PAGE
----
After the U.S. State Department released its list of countries with the most egregious religious freedom violations this week, human rights advocates expressed shock that Nigeria was removed from this year’s list.
The U.S. Commission on International Religious Freedom (USCIRF) released a statement on Nov. 17 saying that it was “appalled” at the State Department’s “unexplainable” decision to treat Nigeria as a country with no severe religious freedom violations.
In its own annual religious freedom report, USCIRF found that Nigerian citizens faced violence by militant Islamists, as well as discrimination, arbitrary detentions, and capital blasphemy sentences by state-sanctioned Shariah courts.
Kidnappers in Nigeria targeted Christians for abduction and execution, at least 11 churches were attacked in the country’s Middle Belt, and the local chairman of the Christian Association of Nigeria in Adamawa State was beheaded by Boko Haram fighters in 2020, according to the report.
Earlier this month, Archbishop Ignatius Kaigama of Abuja called on Nigeria’s Catholics to pray the rosary for an end to “the irrational killings and attacks resulting in internally displaced people.”
David Curry, the CEO of Open Doors USA, said that his organization had documented thousands of killings of Nigerian Christians in the past decade.
“In no other country on earth do we see such a sustained level of outright violence directed towards a Christian community, and the situation has only deteriorated over the past 12 months. The Nigerian government has stubbornly refused to address this violence,” Curry said.
Last year, the then Secretary of State Mike Pompeo designated Nigeria as a “Country of Particular Concern” for having engaged in or tolerated “systematic, ongoing, and egregious violations of religious freedom.”
U.S. Secretary of State Antony Blinken, who is making a Nov. 18-19 visit to Nigeria to meet with President Muhammadu Buhari, has yet to give a public explanation as to why the State Department removed Nigeria from this designation this year.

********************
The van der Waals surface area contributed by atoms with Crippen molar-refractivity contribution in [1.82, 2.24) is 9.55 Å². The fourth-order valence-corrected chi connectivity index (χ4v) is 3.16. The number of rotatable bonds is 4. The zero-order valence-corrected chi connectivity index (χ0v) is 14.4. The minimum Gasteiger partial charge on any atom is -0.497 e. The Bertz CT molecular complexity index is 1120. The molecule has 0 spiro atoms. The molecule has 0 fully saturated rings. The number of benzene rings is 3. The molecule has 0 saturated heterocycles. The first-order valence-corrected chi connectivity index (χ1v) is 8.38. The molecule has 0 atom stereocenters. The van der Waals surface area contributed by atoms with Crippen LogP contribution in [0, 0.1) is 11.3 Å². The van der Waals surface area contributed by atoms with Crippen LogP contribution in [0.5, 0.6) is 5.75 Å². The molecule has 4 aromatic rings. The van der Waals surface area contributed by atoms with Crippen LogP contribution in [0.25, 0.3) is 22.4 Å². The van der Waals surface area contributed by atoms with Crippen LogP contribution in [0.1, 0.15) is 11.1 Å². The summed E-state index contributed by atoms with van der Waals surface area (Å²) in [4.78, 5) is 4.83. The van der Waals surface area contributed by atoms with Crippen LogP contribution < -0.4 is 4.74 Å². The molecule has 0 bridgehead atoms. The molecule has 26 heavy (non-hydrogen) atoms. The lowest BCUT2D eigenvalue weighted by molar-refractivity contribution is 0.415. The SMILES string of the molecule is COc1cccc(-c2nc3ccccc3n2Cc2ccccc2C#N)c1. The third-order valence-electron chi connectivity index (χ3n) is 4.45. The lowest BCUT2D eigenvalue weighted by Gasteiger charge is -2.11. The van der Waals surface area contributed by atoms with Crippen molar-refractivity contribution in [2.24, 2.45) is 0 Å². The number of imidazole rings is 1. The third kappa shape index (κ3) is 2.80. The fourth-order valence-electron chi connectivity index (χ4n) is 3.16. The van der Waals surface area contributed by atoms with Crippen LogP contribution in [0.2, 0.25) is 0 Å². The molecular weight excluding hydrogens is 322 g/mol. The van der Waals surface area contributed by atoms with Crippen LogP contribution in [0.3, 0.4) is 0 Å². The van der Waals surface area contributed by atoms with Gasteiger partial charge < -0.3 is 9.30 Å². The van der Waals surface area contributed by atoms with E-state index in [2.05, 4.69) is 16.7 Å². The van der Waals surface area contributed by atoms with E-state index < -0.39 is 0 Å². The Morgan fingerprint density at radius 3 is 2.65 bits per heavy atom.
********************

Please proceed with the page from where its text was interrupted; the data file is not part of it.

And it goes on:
“Each year the Secretary of State has the responsibility to identify governments and non-state actors, who, because of their religious freedom violations, merit designation under the International Religious Freedom Act,” Blinken said in a statement on Nov. 17.
“In far too many places around the world, we continue to see governments harass, arrest, threaten, jail, and kill individuals simply for seeking to live their lives in accordance with their beliefs,” he said.
This year, the State Department has designated Burma, China, Eritrea, Iran, North Korea, Pakistan, Russia, Saudi Arabia, Tajikistan, and Turkmenistan as the Countries of Particular Concern for religious freedom violations.
Russia was a new addition to this list in 2021 after religious freedom conditions in the country deteriorated in 2020.
The USCIRF has highlighted Russia’s detention of Jehovah’s Witnesses, large number of criminal blasphemy cases, and enforcement of repressive laws and policies on religion in Russian-occupied Crimea.
The State Department also placed Algeria, Comoros, Cuba, and Nicaragua on a Special Watch List for severe violations of religious freedom in 2021, and designated al-Shabab, Boko Haram, Hayat Tahrir al-Sham, the Houthis, ISIS, ISIS-Greater Sahara, ISIS-West Africa, Jamaat Nasr al-Islam wal-Muslimin, and the Taliban as Entities of Particular Concern.
“The challenges to religious freedom in the world today are structural, systemic, and deeply entrenched. They exist in every country,” Blinken said.
“They demand sustained global commitment from all who are unwilling to accept hatred, intolerance, and persecution as the status quo. They require the international community’s urgent attention.”
Sam Brownback, the former U.S. religious freedom ambassador, called the removal of Nigeria from the State Department’s list of religious freedom concerns “a serious blow to religious freedom in both Nigeria and across the region.”
“Just when we should be doing everything possible to stop the relentless violence that’s targeting Christians and others, we do the opposite,” Brownback, Senior Fellow at Open Doors USA, said.
“This rewards the Nigerian government for tolerating severe religious freedom violations and sends a message to extremists that their actions will continue to go unpunished. People of faith in Nigeria will bear the fallout of this decision, and that’s unacceptable.”
Image caption: The flag of Nigeria on a military uniform. | Bumble Dee/Shutterstock. (via CNA)
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